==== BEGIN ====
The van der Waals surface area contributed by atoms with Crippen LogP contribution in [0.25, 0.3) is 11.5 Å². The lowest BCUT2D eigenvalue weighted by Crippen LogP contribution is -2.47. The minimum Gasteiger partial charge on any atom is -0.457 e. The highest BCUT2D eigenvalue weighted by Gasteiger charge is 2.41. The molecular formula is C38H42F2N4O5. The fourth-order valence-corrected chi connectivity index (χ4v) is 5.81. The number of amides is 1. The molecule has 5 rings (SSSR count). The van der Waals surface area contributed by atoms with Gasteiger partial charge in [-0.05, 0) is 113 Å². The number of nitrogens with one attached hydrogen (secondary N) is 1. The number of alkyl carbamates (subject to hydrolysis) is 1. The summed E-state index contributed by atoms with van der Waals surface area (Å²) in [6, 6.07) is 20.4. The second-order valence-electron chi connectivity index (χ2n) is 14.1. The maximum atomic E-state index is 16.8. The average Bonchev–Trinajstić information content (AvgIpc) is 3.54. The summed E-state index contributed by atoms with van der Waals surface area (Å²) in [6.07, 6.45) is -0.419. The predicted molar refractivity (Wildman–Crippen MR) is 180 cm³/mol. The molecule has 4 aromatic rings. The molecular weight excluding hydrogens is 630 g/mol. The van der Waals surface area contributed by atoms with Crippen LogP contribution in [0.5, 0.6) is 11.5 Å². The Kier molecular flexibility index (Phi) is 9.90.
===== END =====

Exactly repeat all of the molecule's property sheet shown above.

The van der Waals surface area contributed by atoms with Crippen LogP contribution in [0.25, 0.3) is 11.5 Å². The lowest BCUT2D eigenvalue weighted by Crippen LogP contribution is -2.47. The minimum Gasteiger partial charge on any atom is -0.457 e. The highest BCUT2D eigenvalue weighted by Gasteiger charge is 2.41. The molecular formula is C38H42F2N4O5. The fourth-order valence-corrected chi connectivity index (χ4v) is 5.81. The number of amides is 1. The molecule has 5 rings (SSSR count). The van der Waals surface area contributed by atoms with Gasteiger partial charge in [-0.05, 0) is 113 Å². The number of nitrogens with one attached hydrogen (secondary N) is 1. The number of alkyl carbamates (subject to hydrolysis) is 1. The summed E-state index contributed by atoms with van der Waals surface area (Å²) in [6, 6.07) is 20.4. The second-order valence-electron chi connectivity index (χ2n) is 14.1. The maximum atomic E-state index is 16.8. The average Bonchev–Trinajstić information content (AvgIpc) is 3.54. The summed E-state index contributed by atoms with van der Waals surface area (Å²) in [6.07, 6.45) is -0.419. The predicted molar refractivity (Wildman–Crippen MR) is 180 cm³/mol. The molecule has 4 aromatic rings. The molecular weight excluding hydrogens is 630 g/mol. The van der Waals surface area contributed by atoms with Crippen LogP contribution in [0.5, 0.6) is 11.5 Å². The Kier molecular flexibility index (Phi) is 9.90.